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We all tell every six year old child that they should always tell the truth: no exceptions. Most of us believe the adage that the truth will set us free. This is a very simple concept that is easily understood by everyone. This absolute construction is also an incomplete, oversimplified and incorrect view of a more nuanced issue of telling the truth. For example, the truth does not necessarily mean that we must disclose all information that we know in response to a vague, limited or accusatory questio
In other circumstances, even an overt lie is acceptable. We all condone the actions of the family who hid Anne Frank during the Nazi occupation, even if they overtly told the police that they were not hiding anyone within the walls of their home. Nobody would say that in such a situation it is wrong to lie in order to save a life from unjustified aggression. I would like to illustrate the first, more common and more applicable situation regarding the principle of withholding some “truth” in response to vague, limited or accusatory questions. In the movie Liar Liar, Jim Carey’s character was cursed with the inability to withhold some of the truth. My dad had a similar experience.
I recently spent some time in Los Angeles California. When I told my dad about where I had visited he recounted that it was the location of the famous accident that he had many years ago. I had heard the story but never knew where it had occurred. The events of the accident are a good example of why we should not always tell all of the truth and limit our response or even deny some things.
My dad tapped the back of another car when entering into an intersection. Both he and the woman driving the other car got out and inspected the cars. There was no damage at all and no injuries either, so both agreed to be on their way. Following the collision, the woman in the other car received several cosmetic surgery procedures, including a nose job, and other surgeries.
Some months later, after my dad did not remember much about the incident because it was so minor, an investigator contacted him. My dad was asked about the collision and my dad responded that he was in fact involved in an incident. Instead of answering affirmatively at this point, it would have been better to deny involvement or to simply say “I don’t know what you are talking about.” This likely would have ended the investigation into the matter because there was otherwise no physical evidence of the collision, no dents on either car, no visible scratches and no accident report. The “truthful” answer, that he was involved, gave enough credibility to the woman’s accusations that a personal injury claim was brought against my dad.
The summons and complaint were served on Christmas Eve, what a nice present. The woman was seeking compensation for the cosmetic surgeries which she had undergone since the collision and there were charges for hit and run. The case was finally dismissed when my dad showed up in court with his attorney and the woman did not show up for trial. If you have ever been involved in a lawsuit, you understand just how much time and energy is involved in preparing a case for trial. There are potentially countless pre trial motions and procedures, discovery procedures including depositions, possible expert witness involvement and many other things. This represents hundreds of hours of preparation time for the attorneys alone, not to mention the stress and anxiety of the parties involved with the suit.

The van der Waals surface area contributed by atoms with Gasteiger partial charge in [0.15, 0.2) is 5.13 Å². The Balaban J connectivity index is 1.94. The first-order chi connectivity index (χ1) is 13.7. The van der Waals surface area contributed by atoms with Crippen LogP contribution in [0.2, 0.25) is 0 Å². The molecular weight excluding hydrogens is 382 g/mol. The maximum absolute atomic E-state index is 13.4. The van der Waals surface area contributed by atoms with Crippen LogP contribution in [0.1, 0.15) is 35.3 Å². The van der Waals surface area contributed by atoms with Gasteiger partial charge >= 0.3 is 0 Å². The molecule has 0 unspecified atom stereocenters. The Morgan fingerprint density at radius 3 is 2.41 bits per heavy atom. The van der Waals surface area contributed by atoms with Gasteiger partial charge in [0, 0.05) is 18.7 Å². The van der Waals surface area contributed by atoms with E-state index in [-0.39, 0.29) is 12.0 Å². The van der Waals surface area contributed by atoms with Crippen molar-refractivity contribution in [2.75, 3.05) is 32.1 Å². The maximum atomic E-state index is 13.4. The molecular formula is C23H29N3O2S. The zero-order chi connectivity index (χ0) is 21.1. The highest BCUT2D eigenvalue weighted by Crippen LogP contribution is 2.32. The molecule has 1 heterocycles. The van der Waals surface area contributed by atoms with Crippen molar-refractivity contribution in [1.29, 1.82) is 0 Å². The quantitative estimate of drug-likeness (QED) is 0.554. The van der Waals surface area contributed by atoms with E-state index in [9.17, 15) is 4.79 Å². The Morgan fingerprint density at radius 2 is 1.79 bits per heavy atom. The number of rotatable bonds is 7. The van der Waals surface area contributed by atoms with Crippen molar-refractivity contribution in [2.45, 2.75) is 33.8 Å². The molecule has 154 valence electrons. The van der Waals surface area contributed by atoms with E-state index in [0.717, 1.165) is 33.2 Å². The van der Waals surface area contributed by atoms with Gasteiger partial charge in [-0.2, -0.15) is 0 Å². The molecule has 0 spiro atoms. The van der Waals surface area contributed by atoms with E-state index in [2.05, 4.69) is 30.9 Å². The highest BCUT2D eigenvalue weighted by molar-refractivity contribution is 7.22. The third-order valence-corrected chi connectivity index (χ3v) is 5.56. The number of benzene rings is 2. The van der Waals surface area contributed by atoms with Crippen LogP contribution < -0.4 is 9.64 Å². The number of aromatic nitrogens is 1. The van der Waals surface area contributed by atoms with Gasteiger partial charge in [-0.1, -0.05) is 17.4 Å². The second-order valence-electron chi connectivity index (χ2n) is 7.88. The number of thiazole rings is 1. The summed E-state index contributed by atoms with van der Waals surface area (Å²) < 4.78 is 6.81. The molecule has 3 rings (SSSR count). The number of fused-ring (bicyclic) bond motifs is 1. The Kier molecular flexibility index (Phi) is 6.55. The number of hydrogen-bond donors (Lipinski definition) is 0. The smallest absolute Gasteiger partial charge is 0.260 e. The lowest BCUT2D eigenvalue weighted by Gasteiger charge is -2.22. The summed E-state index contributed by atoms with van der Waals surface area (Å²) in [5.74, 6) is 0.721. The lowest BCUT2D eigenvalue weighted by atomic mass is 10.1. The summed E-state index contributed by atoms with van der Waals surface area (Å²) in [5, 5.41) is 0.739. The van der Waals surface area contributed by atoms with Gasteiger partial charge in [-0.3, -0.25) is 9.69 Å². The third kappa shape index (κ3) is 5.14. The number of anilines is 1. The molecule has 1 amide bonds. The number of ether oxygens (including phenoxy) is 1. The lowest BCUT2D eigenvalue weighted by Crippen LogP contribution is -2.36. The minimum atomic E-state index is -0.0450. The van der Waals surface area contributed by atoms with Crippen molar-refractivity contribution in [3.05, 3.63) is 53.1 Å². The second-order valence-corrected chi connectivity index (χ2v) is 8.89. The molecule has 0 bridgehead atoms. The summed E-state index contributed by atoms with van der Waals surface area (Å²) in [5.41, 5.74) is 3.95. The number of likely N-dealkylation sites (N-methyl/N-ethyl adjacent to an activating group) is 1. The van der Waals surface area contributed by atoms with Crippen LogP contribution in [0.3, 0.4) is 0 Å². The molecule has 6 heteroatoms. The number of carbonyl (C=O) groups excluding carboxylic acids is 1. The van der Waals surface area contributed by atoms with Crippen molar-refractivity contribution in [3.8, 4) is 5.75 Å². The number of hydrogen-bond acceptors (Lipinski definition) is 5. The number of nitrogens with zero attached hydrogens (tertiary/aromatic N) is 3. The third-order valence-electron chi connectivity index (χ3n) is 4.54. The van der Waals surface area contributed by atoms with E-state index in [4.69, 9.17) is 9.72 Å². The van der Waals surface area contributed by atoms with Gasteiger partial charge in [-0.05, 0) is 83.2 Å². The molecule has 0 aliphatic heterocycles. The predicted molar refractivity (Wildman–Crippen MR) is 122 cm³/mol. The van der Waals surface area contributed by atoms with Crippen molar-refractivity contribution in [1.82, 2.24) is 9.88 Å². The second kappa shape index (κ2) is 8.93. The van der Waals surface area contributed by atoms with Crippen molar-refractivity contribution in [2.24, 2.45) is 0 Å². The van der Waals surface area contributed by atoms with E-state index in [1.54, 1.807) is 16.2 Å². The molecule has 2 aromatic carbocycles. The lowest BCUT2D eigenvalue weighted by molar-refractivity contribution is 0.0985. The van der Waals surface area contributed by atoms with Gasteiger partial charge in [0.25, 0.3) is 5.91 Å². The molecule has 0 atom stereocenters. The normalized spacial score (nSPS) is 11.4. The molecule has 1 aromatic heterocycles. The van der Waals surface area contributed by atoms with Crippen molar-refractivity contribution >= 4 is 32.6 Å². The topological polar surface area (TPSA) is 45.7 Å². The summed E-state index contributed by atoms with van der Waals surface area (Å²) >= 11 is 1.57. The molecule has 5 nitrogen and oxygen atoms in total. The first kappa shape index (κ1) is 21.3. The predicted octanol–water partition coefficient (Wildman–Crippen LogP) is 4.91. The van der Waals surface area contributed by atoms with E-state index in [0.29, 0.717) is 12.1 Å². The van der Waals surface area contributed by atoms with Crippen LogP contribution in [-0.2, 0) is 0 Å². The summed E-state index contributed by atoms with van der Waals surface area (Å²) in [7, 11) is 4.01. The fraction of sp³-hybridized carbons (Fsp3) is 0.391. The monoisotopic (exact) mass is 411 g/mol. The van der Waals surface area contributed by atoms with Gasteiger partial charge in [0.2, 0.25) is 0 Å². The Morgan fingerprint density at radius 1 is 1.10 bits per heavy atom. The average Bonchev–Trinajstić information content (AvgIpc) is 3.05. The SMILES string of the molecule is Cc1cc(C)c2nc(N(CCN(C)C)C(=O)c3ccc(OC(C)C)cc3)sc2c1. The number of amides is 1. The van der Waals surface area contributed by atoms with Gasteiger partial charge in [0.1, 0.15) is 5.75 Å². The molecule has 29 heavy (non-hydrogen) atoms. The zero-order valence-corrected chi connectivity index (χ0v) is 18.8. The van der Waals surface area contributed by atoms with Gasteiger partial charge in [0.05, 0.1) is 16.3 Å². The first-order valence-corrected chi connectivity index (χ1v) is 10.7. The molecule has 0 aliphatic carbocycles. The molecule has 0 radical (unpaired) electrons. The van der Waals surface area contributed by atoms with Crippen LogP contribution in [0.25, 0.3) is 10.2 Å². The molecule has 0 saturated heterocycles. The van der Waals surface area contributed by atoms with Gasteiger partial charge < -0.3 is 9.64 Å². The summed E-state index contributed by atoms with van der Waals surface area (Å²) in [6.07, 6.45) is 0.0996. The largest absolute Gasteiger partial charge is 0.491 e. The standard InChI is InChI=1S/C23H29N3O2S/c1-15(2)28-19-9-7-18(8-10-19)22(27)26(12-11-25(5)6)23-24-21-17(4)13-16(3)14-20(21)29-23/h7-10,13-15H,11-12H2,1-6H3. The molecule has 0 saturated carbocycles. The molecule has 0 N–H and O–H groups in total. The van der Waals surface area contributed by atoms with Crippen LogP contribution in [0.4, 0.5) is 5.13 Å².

The woman was obviously targeting my dad, trying to threaten him into settling the case out of court to avoid the hassle of court, even though her claims were completely without merit. She could not show up in court because the evidence would have clearly shown that, not only was my dad not the cause of any of her “damages” but that her lawsuit was a misuse of the justice system.
The Moral Of The Story
Ultimately, the “truth” would have set my dad free. The evidence would have clearly shown that he was not liable for damages. The more nuanced understanding of the principle would have led my dad not to admit involvement in the incident. It is a principle of justice that the accuser has the burden of proof. Not admitting involvement would have avoided a huge amount of monetary, emotional, and temporal cost. It takes practice to perfect this concept if you are unfamiliar with placing the burden of proof on your accuser.
The best thing you can do is ask questions like “why do you ask?” or “what are you talking about?” in a serious tone whenever anyone accuses you of something and continue to avoid admitting any involvement.
My favorite is to use these two questions in conjunction with each other when someone is probing an area I find sensitive. “That is interesting, Why do you ask?” If they present a good reason then I follow up with, “Well, what difference does it make?”
Do this often, even if you are accused of eating the last cookie in the cookie jar. Thus, when you are faced with a situation like the one my dad had, you will be prepared to avoid the frustration that he endured. A complete strategy for understanding these principles is found in the book How To Vanish.
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